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Suppose that we have the regression model

$$Y(t)=\alpha +\beta_1X_1(t)+ \cdots +\beta_nX_n(t)+\epsilon(t)$$

One approach to fitting this model is to use OLS. If the predictor variables $X_1(t),\ldots,X_n(t)$ are correlated then we are subject to statistical colinearity distortion and OLS can give an overfit model. These problems can be avoided by using the LASSO or ridge regression.

My question is, what happens when the predictor variables $X_1(t),\ldots,X_n(t)$ are cointegrated? What kinds of problems are introduced by cointegrated predictors and what are the best methods to use to get a reliable fit?

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  • $\begingroup$ Could you look at the comments to the answer and help us find out what your setting is? I.e., is $y$ integrated or stationary? Also, if integrated, is $y$ cointegrated with the $x$'s? $\endgroup$ – Richard Hardy Dec 24 '15 at 9:40
  • $\begingroup$ @RichardHardy Just saw this, I commented in the answer below. $\endgroup$ – Wintermute Dec 24 '15 at 13:23
  • $\begingroup$ OK, be aware that the original answer considers a different case (as becomes clear from the comments) and may or may not hold in the case you are interested in (so I am not sure accepting it was a good idea). $\endgroup$ – Richard Hardy Mar 13 '17 at 19:51
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If there is a cointegrating relationship, that is a linear combination of I(1) variables that is stationary, then it is safe to run an OLS regression. However, the residuals will probably be serially correlated so you might want to adjust the standard errors. One way to do that is by the Newey-West method. To test for cointegration you can either use the Engle-Granger procedure or better yet the Johansen method, up to you.

Also, with regard to your remark about LASSO and ridge, these two estimators are used in very different contexts and as far as I know the LASSO does not perform particularly well in the presence of multicollinearity.

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  • $\begingroup$ The answer sounds kind of intuitive, but I am not sure about the theoretical details. Let $X$ be the regressor matrix. If some of the regressors are I(1), some of the elements of $\mathbf{E}(X'X)$ will be infinite. This matrix is involved in the OLS coefficients: $\beta=(X'X)^{-1}X'y$, and $\mathbf{E}$ is used when deriving consistency. So is there really no problem? What properties does the OLS estimator have? What properties does it not have as compared to the case of all-stationary regressors? $\endgroup$ – Richard Hardy Dec 24 '15 at 0:35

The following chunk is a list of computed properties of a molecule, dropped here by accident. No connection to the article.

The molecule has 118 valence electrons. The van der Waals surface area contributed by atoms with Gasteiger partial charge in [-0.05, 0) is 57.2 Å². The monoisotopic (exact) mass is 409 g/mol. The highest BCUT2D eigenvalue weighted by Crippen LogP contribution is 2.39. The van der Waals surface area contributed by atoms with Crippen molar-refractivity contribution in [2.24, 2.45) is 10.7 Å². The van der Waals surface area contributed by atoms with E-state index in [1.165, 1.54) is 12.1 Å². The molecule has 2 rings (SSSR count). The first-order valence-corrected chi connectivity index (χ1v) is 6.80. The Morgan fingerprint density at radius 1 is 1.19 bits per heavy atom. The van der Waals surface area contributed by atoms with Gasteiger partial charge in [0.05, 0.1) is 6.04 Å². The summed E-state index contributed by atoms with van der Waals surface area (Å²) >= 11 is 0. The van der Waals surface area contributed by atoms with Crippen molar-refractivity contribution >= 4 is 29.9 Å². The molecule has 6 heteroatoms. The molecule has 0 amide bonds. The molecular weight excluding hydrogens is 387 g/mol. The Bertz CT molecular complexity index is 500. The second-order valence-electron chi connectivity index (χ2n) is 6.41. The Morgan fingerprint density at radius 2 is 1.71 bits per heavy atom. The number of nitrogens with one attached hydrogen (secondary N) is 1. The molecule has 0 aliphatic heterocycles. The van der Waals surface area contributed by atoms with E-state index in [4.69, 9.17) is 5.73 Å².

• $\begingroup$ @RichardHardy Actually, the OLS estimator is super consistent in this case but its limiting distribution is non-normal. The details are rather involved but here is a nice summary econ.ku.dk/metrics/econometrics2_05_ii/slides/… $\endgroup$ – JohnK Dec 24 '15 at 0:47
  • $\begingroup$ Does the source cover the case where some of the $x$'s are cointegrated among themselves but not with $y$? I think the OP is about such a case rather than the standard case where $y$ is cointegrated with some of the $x$'s (which is indeed covered in the source). $\endgroup$ – Richard Hardy Dec 24 '15 at 0:51
  • $\begingroup$ @RichardHardy I am not sure what the OP means, I took the question to mean the case where there is a cointegrating relationship amongst all predictors and the response. If that is not the case, I don't think it makes sense to run an OLS regression, although I have no reference at hand. The reason is that if the response is not stationary, this will be a spurious regression. $\endgroup$ – JohnK Dec 24 '15 at 0:58
  • $\begingroup$ I read the question as, what happens if $y$ is stationary while $x$'s are cointegrated. Then you may have stationarity on both sides of the equation. An example would be one equation of a vector error correction model where the cointegrating vector is not given (when the vector is given, there is no problem as we efectively consider the stationary combination of $x$'s rather than original $x$'s). $\endgroup$ – Richard Hardy Dec 24 '15 at 9:37

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